Australia — Australian bushfires killed at least 14 people in the southern state of Victoria on Saturday as a heatwave sparked more than 40 blazes across the state and neighbouring New South Wales, police said.
Victoria’s deputy police commissioner Kieran Walshe said all the deaths were in a massive fire 80 km (50 miles) north of Melbourne in rural towns — six at Kinglake, four at nearby Wandong, three at Strathewen and one in Clonbinane.
The six killed in Kinglake were all in the same car, Walshe told reporters.
“This is an absolute tragedy for the state and we believe the figure may even get worse,” said Walshe.
“We base that on the fact we’re only just getting into these areas now … to search buildings … the figure could get into the 40s,” he said.
The Victorian bushfire had burnt some 3,000 hectares of mainly national park earlier on Saturday, before it flared in the afternoon when a cool southerly change hit with strong winds fanning the fire into local towns. Within hours the fire had burnt some 30,000 hectares, said fire officials.
Australia’s worst bushfires occurred in 1983 when 75 people were killed in Victoria. On Saturday night more than 85 towns in the state remain on red alert on.
Peter Mitchell, a resident of the rural town of Kinglake said the town had no time to act as the fire raced through.
“The whole township is pretty much on fire,” Mitchell told Australian Broadcasting Corp radio.
“There was no time to do anything … it came through in minutes. There’ll be a massive loss of houses … there’ll be a lot of us homeless,” he said.
“All those who have made it into town will be fine. The others will be sheltering and working on their fire plans, God help them.”
Police said dozens of houses were destroyed in Victoria and local media said at least 100 homes had been burnt down in fires in the two states.
“Today Victoria has experienced the worst fire conditions in history, even worse than Ash Wednesday of 1983,” Victoria’s state Premier John Brumby said in a statement.
KILLED ESCAPING FIRES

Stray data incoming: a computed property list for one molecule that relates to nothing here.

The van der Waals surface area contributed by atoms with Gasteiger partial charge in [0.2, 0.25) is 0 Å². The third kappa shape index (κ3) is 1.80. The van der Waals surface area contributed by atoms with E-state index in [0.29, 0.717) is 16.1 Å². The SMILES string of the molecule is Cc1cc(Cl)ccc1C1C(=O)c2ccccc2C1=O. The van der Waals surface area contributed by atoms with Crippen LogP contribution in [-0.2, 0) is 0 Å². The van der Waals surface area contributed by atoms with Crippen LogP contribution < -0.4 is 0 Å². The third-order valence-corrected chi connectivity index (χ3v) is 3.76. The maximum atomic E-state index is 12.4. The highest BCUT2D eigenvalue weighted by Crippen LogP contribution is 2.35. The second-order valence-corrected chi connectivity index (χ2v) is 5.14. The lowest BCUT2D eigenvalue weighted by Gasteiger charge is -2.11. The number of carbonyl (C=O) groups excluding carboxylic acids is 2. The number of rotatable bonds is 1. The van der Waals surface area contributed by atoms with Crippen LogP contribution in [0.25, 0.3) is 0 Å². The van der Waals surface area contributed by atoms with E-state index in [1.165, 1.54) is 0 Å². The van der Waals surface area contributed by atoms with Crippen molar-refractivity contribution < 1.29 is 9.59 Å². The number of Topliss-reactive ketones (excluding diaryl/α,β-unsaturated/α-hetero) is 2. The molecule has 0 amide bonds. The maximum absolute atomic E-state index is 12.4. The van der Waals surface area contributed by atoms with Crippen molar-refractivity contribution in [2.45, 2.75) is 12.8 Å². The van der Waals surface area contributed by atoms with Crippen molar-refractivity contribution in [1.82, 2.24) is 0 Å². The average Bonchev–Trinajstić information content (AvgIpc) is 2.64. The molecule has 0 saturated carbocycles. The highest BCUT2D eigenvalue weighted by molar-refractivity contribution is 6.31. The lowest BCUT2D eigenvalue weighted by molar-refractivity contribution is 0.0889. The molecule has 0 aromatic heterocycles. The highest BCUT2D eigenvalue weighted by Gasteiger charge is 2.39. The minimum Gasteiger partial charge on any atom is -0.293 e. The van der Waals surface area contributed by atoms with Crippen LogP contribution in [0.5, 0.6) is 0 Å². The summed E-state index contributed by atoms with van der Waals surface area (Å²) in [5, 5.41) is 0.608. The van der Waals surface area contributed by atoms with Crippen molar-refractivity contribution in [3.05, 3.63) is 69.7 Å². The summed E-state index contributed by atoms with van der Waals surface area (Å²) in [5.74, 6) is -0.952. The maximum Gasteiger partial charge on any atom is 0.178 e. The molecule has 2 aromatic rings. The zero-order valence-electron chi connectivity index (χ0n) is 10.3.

Australian fire officials advise residents to stay and defend their homes against bushfires, as most homes are damaged not by the firefront but by embers blown onto roofs. Evacuation is a last resort and residents are told to leave early.
“They were late evacuating and the worst place to be is on the road,” Victorian fire official Greg Esnouf told Australia’s Sky television referring to those killed in Kinglake.
Wildfires are a natural annual event in Australia, but this year a combination of scorching weather, drought and tinder-dry bush has created prime conditions for blazes to take hold
“Every indicator we have of fire behaviour blew off the scale on a day like today,” said Esnouf, adding on a scale of 100, Saturday’s main blaze was 300.
“Water has very little affect, the fire runs so rapidly you can not put control lines around them, you can’t even attack the head of the fire,” he said. “These fires are going to take days and days to get under control.”
On Saturday temperatures in Melbourne soared to 46.4 degrees Celsius (115.5 Fahrenheit), the highest on record, local media said, with the mercury in the community of Laverton on the city’s west hitting 47.9 C (118.2 F).
Rain had started to fall in areas around the main Victorian fire, but high winds were still fanning the flames.
“Its raining black soot,” said one woman near the fire.